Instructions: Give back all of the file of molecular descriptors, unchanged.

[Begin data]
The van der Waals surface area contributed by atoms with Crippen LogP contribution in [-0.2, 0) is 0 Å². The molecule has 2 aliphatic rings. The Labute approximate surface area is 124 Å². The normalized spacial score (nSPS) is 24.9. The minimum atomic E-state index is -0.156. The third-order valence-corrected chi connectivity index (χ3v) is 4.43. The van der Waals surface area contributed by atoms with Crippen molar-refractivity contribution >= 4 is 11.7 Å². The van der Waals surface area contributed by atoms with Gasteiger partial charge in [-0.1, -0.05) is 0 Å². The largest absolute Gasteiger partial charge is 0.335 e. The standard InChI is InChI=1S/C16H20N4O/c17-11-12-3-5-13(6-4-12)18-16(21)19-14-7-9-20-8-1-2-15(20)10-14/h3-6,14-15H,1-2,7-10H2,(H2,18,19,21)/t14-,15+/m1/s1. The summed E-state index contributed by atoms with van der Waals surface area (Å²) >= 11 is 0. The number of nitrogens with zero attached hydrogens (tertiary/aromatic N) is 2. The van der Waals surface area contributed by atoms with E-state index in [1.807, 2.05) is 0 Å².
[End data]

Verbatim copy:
The van der Waals surface area contributed by atoms with Crippen LogP contribution in [-0.2, 0) is 0 Å². The molecule has 2 aliphatic rings. The Labute approximate surface area is 124 Å². The normalized spacial score (nSPS) is 24.9. The minimum atomic E-state index is -0.156. The third-order valence-corrected chi connectivity index (χ3v) is 4.43. The van der Waals surface area contributed by atoms with Crippen molar-refractivity contribution >= 4 is 11.7 Å². The van der Waals surface area contributed by atoms with Gasteiger partial charge in [-0.1, -0.05) is 0 Å². The largest absolute Gasteiger partial charge is 0.335 e. The standard InChI is InChI=1S/C16H20N4O/c17-11-12-3-5-13(6-4-12)18-16(21)19-14-7-9-20-8-1-2-15(20)10-14/h3-6,14-15H,1-2,7-10H2,(H2,18,19,21)/t14-,15+/m1/s1. The summed E-state index contributed by atoms with van der Waals surface area (Å²) >= 11 is 0. The number of nitrogens with zero attached hydrogens (tertiary/aromatic N) is 2. The van der Waals surface area contributed by atoms with E-state index in [1.807, 2.05) is 0 Å².